Betrayal and backstabbing in politics

Credit: Fairfax Media

For the past day, Australia has been on a high about Julia Gillard becoming Australia’s first female prime minister.

With that aside, I’ve realised that you just can’t trust anyone if you work in politics.

Gillard did not become PM because the Australian public voted her into office. It was a case of Rudd’s own party members disliking their leader and subsequently plotting his downfall in a drive to ensure an election win. There is no better illustration than that of a playground squabble.

It’s a description that many people use to portray the world of politics. Politicians are like kids fighting against each other in a schoolyard brawl. Similar to the different cliques in schools, there are different parties in parliament.

What I never realised was how much backstabbing can occur within a party. This was exactly the case with the Labor Party where little groupies formed and members were either pro-Rudd or anti-Rudd.

In the end, the anti-Rudd group won and put Gillard into power. Gillard supported Rudd on all his policies, but then when the opportunity arose to take his position, she took it and challenged him. Don’t forget, Gillard was the person Rudd chose to be his deputy PM. What a way to model loyalty. Screw that! It’s all about achieving success for oneself, regardless of what needs to be done to achieve that.

The now deputy PM, Wayne Swan, did the exact same thing by switching his allegiance to Gillard’s. Swan and Rudd were actually friends and they even went to school together. “Sorry, Rudd. This opportunity is too good to miss. This is about power and I want it.”

Now, Gillard has said that she wants to maintain a friendship with Rudd. If I were him, I would be questioning that. Of course, Gillard is obligated to say that. Think back to all those celebrities and prominent figures who end up in divorces but insist that they remain mutual friends.

You can totally imagine this in a school situation. A, B and X are friends with A being the “leader” and B their best friend. X rises in popularity and steals A’s thunder. B knows that by being Z’s friend, they will benefit. B and X become friends and A eventually falls and loses everything.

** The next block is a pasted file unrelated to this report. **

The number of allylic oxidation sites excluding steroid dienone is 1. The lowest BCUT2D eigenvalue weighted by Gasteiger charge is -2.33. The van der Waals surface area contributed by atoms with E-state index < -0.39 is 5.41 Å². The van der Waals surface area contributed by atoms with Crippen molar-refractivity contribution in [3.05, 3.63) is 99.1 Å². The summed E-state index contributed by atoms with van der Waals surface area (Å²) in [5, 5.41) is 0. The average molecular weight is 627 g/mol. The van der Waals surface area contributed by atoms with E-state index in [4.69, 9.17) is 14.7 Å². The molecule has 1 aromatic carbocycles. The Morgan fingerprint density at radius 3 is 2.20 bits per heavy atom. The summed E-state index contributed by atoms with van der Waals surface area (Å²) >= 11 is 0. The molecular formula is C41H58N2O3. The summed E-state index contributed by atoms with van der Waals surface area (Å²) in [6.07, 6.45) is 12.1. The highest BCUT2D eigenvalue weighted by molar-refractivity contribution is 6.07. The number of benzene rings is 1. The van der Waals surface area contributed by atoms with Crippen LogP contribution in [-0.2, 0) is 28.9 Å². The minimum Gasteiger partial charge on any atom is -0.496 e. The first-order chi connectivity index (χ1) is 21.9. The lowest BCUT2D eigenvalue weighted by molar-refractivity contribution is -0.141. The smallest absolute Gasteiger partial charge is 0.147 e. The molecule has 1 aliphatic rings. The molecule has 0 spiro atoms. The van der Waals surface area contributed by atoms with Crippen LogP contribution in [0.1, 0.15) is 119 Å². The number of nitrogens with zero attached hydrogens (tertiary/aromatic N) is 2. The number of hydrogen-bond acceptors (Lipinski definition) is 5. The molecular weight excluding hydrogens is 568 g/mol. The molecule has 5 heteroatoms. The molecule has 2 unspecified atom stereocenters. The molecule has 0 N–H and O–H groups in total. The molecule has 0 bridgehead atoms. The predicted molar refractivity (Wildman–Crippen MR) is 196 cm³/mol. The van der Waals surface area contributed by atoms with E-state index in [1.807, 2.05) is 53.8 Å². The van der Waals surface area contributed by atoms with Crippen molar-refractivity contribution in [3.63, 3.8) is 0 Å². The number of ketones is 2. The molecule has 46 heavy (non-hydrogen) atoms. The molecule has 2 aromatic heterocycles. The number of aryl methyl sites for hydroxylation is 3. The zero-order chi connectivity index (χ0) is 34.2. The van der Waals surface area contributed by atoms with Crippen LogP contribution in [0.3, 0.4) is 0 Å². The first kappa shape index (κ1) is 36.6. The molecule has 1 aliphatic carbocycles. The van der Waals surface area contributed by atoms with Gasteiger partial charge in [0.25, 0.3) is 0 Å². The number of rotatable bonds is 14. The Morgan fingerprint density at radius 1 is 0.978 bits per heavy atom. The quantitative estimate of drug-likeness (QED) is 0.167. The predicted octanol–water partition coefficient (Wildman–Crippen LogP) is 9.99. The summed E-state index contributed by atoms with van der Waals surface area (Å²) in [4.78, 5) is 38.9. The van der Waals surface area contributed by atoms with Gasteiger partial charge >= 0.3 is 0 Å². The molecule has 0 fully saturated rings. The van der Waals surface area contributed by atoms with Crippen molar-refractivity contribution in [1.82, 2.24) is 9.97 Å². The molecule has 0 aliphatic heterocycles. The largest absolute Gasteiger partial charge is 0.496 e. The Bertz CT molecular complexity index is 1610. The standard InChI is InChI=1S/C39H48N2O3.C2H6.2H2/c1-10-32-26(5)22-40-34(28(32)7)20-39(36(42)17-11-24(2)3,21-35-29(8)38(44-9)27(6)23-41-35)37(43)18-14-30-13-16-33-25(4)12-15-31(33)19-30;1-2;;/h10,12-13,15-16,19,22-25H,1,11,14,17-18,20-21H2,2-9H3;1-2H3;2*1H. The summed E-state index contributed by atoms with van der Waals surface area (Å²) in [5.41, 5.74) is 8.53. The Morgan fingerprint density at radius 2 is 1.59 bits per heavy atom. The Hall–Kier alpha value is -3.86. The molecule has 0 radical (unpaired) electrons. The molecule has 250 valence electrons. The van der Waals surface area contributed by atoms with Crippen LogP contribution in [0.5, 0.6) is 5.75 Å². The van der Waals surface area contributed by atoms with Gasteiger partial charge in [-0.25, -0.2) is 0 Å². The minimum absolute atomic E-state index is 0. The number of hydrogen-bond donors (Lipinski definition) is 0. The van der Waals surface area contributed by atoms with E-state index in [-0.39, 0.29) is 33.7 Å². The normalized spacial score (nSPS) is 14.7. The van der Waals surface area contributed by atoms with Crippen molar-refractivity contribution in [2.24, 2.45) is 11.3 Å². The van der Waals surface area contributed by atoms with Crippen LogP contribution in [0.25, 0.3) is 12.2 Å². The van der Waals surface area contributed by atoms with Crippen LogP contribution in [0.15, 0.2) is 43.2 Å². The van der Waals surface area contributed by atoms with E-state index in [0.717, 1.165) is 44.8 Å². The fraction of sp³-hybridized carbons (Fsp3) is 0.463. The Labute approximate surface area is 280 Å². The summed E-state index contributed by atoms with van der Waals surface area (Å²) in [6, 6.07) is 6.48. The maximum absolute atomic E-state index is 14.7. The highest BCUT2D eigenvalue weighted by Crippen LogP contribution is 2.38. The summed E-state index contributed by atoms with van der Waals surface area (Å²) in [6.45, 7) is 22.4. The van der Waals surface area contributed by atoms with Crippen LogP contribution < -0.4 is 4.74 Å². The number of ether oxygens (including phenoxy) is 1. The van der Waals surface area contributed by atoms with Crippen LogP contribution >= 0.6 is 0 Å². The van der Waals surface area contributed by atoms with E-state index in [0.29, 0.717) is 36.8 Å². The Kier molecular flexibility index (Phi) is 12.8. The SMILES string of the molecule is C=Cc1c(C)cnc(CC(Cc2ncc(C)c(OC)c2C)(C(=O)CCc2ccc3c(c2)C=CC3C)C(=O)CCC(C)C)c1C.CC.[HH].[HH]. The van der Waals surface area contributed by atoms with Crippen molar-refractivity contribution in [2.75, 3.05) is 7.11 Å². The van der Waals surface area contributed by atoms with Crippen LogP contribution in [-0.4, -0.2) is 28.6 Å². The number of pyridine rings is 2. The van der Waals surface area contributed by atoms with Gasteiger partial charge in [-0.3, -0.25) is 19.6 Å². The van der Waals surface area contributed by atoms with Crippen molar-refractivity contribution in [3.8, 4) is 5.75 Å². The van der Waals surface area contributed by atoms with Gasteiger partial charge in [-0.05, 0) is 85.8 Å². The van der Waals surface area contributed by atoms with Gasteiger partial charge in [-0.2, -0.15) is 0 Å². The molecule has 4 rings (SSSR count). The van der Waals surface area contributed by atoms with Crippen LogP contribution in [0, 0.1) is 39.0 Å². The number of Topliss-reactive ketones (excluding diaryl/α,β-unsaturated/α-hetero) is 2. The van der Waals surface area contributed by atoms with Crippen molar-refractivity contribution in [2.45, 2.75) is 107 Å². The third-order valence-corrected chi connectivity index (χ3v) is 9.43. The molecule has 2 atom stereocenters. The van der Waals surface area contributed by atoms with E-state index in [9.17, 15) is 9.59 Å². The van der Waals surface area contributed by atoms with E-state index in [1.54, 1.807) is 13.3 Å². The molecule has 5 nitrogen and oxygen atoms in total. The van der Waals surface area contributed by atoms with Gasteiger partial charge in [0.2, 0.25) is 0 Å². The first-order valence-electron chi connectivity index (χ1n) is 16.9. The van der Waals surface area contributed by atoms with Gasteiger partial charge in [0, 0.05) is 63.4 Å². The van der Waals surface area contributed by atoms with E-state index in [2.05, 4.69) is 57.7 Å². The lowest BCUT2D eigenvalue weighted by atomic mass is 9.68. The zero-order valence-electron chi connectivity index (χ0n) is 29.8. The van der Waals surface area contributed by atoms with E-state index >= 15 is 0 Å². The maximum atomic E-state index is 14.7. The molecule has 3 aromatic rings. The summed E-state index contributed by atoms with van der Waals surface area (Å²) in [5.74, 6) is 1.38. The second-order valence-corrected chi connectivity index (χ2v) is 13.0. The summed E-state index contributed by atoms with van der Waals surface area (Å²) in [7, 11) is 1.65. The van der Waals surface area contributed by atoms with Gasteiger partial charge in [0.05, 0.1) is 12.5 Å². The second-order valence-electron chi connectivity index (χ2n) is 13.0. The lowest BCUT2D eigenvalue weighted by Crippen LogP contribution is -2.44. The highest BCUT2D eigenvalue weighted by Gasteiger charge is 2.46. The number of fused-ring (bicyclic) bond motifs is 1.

Julia Gillard and Wayne Swan make their way to the caucus meeting Credit: NineMSN

This morning, Swan and Gillard walked together to the caucus meeting. Kevin was alone. I felt bad for him. He was about to be stripped of his title and he had to face the fact that two key players in his team had dumped him. No, no, they betrayed him.

Politics is nasty business. After today, politicians should make sure they’re always watching their back. Their least concern is someone from a rival party. They should be worried about people in their own party. Everyone has something to gain by knocking down an opponent.

Doesn’t this all sound so Mean Girl-ish?

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About Brendan
Journalist

2 Responses to Betrayal and backstabbing in politics

  1. Rebecca Wheller says:

    Until today, i never took much interest in the politics of my own country but after the events that have transpired today i think my attitude has been greatly changed. Brendan, i think you are totally right to comment on the fact that parliament seems to be an arena similar to the playground. With cliques and popularity ruling instead of friendship and support of one another within the same party. I understand that politicians are supposed to debate, but what i see when i watch question time in parliament is not rational debating for the sake of a better outcome for our country. Instead it is a platform for childish name calling and a battle of he said she said. There is a difference between debating and arguing.

  2. Brendan says:

    Great point Bec and thanks for commenting. I appreciate that.

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